The debate between hormonal contraceptives and risk of cancer has heightened in recent weeks; a Danish study published in the New England Journal of Medicine reported a higher risk of breast cancer for women who used oral birth control pills and IUDs (Intrauterine Devices) than those who did not. The results are difficult to digest, when compared to a previous study published by the Royal College of General Practitioners in June, which argued the benefits of hormonal contraceptives in reducing colorectal, endometrial, ovarian, lymphatic and hematopoietic cancers.
The British study somewhat aligned with the most recent research on the subject of breast cancer risk, stating that the “increased risk of breast and cervical cancer that was seen in current and recent users appeared to be lost within approximately 5 years of stopping oral contraception, with no evidence of either cancer recurring at increased risk in ever users with time.” The recently published Danish study argued that “the risk of breast cancer was higher among women who currently or recently used contemporary hormonal contraceptives than among women who had never used hormonal contraceptives,” although the perceived risk was extremely minor—approximately one in 7,690 per year.
The British study also concluded that “most women who choose to use oral contraceptives do not expose themselves to long-term cancer harms; instead, with some cancers, many women benefit from important reductions of risk that persist for many years after stopping,” while the Danish study did not take other types of cancer into consideration.
While neither study directly negates the other, they create a confusing rhetoric surrounding the risks of hormonal contraceptives for women evaluating their options; is such a small level of breast cancer risk a true cause for concern, and do the benefits of protection against other types of cancers outweigh the potential risks of breast cancer? Many doctors argue that risk varies by woman and her individual health.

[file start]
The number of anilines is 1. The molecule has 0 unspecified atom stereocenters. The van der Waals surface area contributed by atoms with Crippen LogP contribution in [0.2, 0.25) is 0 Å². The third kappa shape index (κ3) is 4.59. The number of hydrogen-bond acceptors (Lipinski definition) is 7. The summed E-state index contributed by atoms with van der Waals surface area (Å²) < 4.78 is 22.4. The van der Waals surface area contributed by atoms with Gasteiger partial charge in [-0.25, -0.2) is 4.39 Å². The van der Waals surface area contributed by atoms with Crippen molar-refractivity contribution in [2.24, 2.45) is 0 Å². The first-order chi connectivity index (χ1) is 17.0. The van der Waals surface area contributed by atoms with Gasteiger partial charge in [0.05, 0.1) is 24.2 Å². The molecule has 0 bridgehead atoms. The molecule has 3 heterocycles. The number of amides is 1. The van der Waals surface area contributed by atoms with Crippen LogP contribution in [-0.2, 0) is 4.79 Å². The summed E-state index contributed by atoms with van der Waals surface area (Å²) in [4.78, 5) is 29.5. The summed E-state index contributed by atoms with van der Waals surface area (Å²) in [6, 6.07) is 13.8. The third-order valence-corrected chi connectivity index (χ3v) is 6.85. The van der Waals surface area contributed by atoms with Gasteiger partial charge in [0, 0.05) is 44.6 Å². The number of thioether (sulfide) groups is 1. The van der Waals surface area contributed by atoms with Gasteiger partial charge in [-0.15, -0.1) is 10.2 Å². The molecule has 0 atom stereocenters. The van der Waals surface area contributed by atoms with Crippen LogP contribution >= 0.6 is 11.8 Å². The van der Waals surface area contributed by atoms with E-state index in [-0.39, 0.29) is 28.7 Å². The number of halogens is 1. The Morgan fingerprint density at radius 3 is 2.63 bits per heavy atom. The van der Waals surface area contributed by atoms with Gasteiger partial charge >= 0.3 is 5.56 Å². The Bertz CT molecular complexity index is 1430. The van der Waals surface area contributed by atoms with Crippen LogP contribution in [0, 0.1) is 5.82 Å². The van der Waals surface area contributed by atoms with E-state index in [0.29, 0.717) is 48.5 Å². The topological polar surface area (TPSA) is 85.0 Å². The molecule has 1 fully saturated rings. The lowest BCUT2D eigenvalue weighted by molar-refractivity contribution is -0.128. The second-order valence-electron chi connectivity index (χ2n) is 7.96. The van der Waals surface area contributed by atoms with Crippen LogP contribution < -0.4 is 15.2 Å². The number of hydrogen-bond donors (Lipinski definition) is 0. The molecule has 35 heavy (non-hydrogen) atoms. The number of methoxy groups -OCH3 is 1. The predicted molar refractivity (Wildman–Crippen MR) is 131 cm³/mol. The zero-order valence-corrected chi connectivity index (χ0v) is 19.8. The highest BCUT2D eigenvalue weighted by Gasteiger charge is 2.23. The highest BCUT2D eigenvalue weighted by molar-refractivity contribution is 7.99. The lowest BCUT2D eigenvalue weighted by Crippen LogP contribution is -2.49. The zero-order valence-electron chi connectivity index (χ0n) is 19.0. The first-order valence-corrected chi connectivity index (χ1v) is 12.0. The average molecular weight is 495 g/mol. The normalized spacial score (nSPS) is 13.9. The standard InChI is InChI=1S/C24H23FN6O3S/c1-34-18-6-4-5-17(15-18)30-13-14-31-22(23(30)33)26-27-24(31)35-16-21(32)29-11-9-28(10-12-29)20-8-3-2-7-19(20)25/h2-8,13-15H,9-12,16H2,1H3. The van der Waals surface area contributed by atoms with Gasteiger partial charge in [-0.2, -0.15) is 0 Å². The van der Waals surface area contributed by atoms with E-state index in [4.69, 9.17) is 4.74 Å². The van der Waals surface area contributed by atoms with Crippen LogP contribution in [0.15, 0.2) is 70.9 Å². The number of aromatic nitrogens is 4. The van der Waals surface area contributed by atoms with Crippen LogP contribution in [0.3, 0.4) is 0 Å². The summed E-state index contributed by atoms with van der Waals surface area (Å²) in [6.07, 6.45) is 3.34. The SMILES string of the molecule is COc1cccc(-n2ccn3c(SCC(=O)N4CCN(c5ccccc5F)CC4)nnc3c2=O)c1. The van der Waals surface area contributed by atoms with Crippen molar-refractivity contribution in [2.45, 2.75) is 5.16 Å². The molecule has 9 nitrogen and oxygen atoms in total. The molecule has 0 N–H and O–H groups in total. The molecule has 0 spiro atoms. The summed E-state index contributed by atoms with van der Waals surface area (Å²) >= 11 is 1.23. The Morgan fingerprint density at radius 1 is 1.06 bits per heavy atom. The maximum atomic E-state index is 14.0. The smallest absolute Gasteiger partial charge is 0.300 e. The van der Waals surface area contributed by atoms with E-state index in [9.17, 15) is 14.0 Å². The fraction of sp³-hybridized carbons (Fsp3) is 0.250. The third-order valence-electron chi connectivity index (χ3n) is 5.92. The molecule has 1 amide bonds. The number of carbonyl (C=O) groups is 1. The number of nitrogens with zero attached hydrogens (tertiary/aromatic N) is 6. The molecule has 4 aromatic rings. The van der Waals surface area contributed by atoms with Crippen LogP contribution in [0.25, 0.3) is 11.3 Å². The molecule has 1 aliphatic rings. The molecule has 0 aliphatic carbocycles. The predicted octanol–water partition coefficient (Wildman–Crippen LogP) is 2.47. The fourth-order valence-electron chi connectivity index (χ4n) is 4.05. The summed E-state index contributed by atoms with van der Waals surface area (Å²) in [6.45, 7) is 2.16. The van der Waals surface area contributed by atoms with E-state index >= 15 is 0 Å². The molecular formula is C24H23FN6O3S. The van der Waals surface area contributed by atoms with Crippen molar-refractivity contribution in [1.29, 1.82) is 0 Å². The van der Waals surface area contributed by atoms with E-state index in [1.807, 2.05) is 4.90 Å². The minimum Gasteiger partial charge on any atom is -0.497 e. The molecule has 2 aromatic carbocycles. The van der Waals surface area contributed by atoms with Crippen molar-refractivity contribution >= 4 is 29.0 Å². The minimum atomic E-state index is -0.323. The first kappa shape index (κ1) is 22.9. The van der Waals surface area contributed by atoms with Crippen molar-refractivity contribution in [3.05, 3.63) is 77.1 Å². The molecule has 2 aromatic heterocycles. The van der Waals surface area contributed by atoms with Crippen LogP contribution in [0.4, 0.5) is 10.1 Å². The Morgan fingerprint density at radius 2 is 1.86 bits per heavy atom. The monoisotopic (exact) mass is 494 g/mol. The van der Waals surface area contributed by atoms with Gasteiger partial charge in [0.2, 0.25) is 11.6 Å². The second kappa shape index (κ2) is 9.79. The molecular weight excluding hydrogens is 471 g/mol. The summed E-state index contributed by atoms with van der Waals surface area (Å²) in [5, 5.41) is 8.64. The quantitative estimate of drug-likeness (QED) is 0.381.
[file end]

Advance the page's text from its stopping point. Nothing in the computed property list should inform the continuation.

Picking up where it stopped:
In an op-ed for The New York Times, Dr. Aaron E. Carroll, professor of pediatrics at Indiana University School of Medicine, penned the potential fallbacks of the Danish study due to its observational nature. “The data set didn’t allow for adjusting for some factors that could also be associated with breast cancer, like age at first menstruation; whether women breast-fed; whether they consumed alcohol and how much; whether they were physically active; and more. The study found only an association, and not causal proof you might obtain from a randomized controlled trial.”
What both studies do agree on is that the effect hormonal contraceptives play on breast cancer risk is rather trivial. Breast cancer risk can be influenced by a variety of factors, including smoking, obesity, starting menstruation early, not having children, and breastfeeding. Breast cancer also increases in women as they age naturally, regardless of these factors.
Not to mention, a woman is more likely to die during pregnancy than increase her risk of breast cancer while using contraceptives. According to the World Health Organization, approximately 830 women die from preventable causes related to pregnancy and childbirth every day, and 99 percent of those deaths occur in developing countries where access to contraceptives is limited. The health complications accompanying pregnancy severely dwarf the potential health complications of hormonal contraceptives, illustrating the unfortunate fact that although no method of birth control has been perfected, it simply isn’t worth it to toss out your birth control in fear of breast cancer.